The Fourth Assessment of the Intergovernmental Panel on Climate Change (IPCC), released earlier this year, gave some indications of what to expect in the future. Investigators ran several general circulation models to predict future climate conditions for several different possible emissions of carbon. The models unanimously predict June to August temperature increases of 2 to 5 degrees Celsius by 2040 to 2069 for western North America, and decreases in precipitation of up to 15% during that period. Applying these projections conservatively suggests that wildfire burn areas in Canada will increase by 74% to 118% in the next century, with a similar increase in the western US.  

Studies by the world’s leading climate scientists leave no doubt that the future will certainly bring increases in average temperature, and perhaps less rain in some critical regions. The trend toward more wildfires, burning for longer durations, will continue.

But there’s another, potentially much more dangerous problem. An important aspect of any large-scale physical process is the influence of that change on further change. This is called feedback. It’s positive if the original change stimulates further change in the same direction, negative if the stimulated change is opposite to the original.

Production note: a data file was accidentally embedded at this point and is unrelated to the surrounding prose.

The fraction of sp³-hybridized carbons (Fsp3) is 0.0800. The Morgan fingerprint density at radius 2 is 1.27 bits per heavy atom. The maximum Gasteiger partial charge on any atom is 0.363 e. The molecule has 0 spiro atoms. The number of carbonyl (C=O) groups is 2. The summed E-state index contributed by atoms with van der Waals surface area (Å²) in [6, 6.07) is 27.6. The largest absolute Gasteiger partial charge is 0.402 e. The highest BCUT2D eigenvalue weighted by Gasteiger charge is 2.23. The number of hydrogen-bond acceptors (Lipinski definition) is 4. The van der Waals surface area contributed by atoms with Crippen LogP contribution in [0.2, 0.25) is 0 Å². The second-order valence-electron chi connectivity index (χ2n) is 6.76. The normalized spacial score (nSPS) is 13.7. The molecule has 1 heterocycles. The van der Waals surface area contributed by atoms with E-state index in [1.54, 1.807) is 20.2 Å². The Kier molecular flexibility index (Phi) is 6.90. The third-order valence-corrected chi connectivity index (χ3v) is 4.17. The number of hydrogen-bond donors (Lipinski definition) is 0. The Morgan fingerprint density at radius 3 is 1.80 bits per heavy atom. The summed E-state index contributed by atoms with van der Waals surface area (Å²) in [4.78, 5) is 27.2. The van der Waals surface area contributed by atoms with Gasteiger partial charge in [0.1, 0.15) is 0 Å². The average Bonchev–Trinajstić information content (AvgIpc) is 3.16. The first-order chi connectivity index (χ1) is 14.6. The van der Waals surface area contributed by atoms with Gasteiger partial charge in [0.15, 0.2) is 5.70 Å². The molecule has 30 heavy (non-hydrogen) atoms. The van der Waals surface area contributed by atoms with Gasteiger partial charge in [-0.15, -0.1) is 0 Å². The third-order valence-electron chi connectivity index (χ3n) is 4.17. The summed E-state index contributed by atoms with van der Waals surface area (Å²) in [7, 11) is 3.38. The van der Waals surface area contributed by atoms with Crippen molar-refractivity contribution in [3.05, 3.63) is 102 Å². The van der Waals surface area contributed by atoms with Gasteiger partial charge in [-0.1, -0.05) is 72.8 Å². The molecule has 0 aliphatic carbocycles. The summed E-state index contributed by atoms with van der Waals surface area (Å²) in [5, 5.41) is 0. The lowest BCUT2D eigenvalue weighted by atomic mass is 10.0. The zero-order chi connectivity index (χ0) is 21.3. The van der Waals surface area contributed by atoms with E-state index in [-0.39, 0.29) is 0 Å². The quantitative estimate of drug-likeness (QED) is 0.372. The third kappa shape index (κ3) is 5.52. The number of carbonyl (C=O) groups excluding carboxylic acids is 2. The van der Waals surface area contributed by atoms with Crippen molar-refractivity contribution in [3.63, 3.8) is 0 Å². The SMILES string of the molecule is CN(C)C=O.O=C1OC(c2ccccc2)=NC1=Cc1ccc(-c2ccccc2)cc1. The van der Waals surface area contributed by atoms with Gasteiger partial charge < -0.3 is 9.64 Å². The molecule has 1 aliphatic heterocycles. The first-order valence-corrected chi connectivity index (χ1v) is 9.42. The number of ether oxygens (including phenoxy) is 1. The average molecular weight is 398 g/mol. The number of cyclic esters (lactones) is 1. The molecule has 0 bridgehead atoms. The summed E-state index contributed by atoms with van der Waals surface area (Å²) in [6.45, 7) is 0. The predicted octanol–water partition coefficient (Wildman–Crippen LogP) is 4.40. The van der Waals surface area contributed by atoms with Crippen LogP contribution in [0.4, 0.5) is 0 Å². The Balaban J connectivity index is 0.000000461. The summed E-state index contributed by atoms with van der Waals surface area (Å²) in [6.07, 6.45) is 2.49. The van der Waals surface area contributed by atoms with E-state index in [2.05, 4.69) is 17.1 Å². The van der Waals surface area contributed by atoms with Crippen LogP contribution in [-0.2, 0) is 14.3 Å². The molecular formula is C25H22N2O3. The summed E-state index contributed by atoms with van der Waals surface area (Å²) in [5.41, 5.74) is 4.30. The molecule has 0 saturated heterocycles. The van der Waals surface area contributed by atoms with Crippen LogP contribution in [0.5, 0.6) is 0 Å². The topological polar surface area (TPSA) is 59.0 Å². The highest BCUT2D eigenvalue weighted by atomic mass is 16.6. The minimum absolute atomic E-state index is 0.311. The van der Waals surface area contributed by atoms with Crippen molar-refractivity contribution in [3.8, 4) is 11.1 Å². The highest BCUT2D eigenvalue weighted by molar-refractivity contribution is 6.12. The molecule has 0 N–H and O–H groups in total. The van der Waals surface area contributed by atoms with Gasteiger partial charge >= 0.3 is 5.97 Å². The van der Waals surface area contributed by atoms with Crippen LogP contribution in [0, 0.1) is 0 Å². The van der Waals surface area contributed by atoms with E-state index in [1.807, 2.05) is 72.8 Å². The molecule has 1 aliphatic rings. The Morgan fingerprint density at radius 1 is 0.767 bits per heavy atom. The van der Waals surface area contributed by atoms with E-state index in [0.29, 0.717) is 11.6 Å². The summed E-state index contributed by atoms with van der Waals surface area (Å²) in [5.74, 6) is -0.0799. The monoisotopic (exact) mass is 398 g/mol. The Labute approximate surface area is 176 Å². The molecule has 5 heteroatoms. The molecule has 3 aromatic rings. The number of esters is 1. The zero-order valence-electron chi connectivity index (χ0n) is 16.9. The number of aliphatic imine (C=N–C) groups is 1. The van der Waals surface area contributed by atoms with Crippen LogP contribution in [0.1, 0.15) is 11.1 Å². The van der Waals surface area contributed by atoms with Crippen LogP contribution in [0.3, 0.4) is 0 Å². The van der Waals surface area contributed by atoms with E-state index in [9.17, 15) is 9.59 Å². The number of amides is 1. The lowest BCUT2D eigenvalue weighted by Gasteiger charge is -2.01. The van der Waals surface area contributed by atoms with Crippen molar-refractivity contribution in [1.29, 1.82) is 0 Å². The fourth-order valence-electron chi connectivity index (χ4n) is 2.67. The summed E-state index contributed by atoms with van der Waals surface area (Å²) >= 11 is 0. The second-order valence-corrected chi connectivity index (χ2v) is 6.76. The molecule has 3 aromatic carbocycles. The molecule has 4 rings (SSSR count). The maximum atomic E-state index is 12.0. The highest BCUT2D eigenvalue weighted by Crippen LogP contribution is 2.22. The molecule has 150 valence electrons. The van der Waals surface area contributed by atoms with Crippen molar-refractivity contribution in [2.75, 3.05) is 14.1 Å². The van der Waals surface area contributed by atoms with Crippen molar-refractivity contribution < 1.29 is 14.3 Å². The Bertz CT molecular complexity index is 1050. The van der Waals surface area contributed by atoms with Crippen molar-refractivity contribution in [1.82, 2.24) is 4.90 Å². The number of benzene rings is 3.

Wildfires, like other common combustion, release the major greenhouse gas carbon dioxide. Alarmingly, the amount released is substantial; one estimate puts the total amount released at about 40% of emissions from combustion of fossil fuel. Increases in wildfire activity, produced by global warming due to increasing greenhouse gas concentrations in the atmosphere, promotes putting more greenhouse gas in the atmosphere: positive feedback. In short, as global warming increases the frequency and duration of wildfires, these new sources of greenhouse gases in turn accelerate global warming.

Accounts in the media of recent reports released by the IPCC have focused chiefly on only a few of the threats from global warming. Rising sea level, increases in severe disease, extended drought, and lack of water because of the disappearance of glaciers are among the most common. Increasing wildfire activity has received little attention.

But the cost of these fires is considerable, both because of the property damaged or destroyed and the enormous expense required to fight them, often ineffectively. Perhaps most significantly, a major consequence of wildfires is the large contribution they make to the greenhouse gases in the atmosphere, and so to further global warming.

Photo: The Old Fire burning in the San Bernardino Mountains (image taken from the International Space Station)